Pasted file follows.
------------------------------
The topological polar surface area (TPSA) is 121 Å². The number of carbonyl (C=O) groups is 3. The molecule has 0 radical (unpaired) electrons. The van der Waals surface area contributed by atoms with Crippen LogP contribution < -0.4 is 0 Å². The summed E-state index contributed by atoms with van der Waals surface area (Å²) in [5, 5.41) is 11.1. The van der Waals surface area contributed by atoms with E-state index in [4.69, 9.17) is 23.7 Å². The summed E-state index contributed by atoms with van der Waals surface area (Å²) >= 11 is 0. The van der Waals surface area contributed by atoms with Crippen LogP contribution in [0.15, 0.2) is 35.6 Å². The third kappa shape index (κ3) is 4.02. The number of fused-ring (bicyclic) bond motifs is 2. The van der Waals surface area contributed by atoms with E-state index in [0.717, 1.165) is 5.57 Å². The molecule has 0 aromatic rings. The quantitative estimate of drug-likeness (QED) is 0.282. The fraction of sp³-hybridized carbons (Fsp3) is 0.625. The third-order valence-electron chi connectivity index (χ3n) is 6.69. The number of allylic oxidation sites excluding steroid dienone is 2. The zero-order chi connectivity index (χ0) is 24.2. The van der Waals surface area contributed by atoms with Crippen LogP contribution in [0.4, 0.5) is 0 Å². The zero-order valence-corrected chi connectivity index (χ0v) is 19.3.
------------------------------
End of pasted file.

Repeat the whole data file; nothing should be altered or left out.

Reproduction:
The topological polar surface area (TPSA) is 121 Å². The number of carbonyl (C=O) groups is 3. The molecule has 0 radical (unpaired) electrons. The van der Waals surface area contributed by atoms with Crippen LogP contribution < -0.4 is 0 Å². The summed E-state index contributed by atoms with van der Waals surface area (Å²) in [5, 5.41) is 11.1. The van der Waals surface area contributed by atoms with E-state index in [4.69, 9.17) is 23.7 Å². The summed E-state index contributed by atoms with van der Waals surface area (Å²) >= 11 is 0. The van der Waals surface area contributed by atoms with Crippen LogP contribution in [0.15, 0.2) is 35.6 Å². The third kappa shape index (κ3) is 4.02. The number of fused-ring (bicyclic) bond motifs is 2. The van der Waals surface area contributed by atoms with E-state index in [0.717, 1.165) is 5.57 Å². The molecule has 0 aromatic rings. The quantitative estimate of drug-likeness (QED) is 0.282. The fraction of sp³-hybridized carbons (Fsp3) is 0.625. The third-order valence-electron chi connectivity index (χ3n) is 6.69. The number of allylic oxidation sites excluding steroid dienone is 2. The zero-order chi connectivity index (χ0) is 24.2. The van der Waals surface area contributed by atoms with Crippen LogP contribution in [0.4, 0.5) is 0 Å². The zero-order valence-corrected chi connectivity index (χ0v) is 19.3.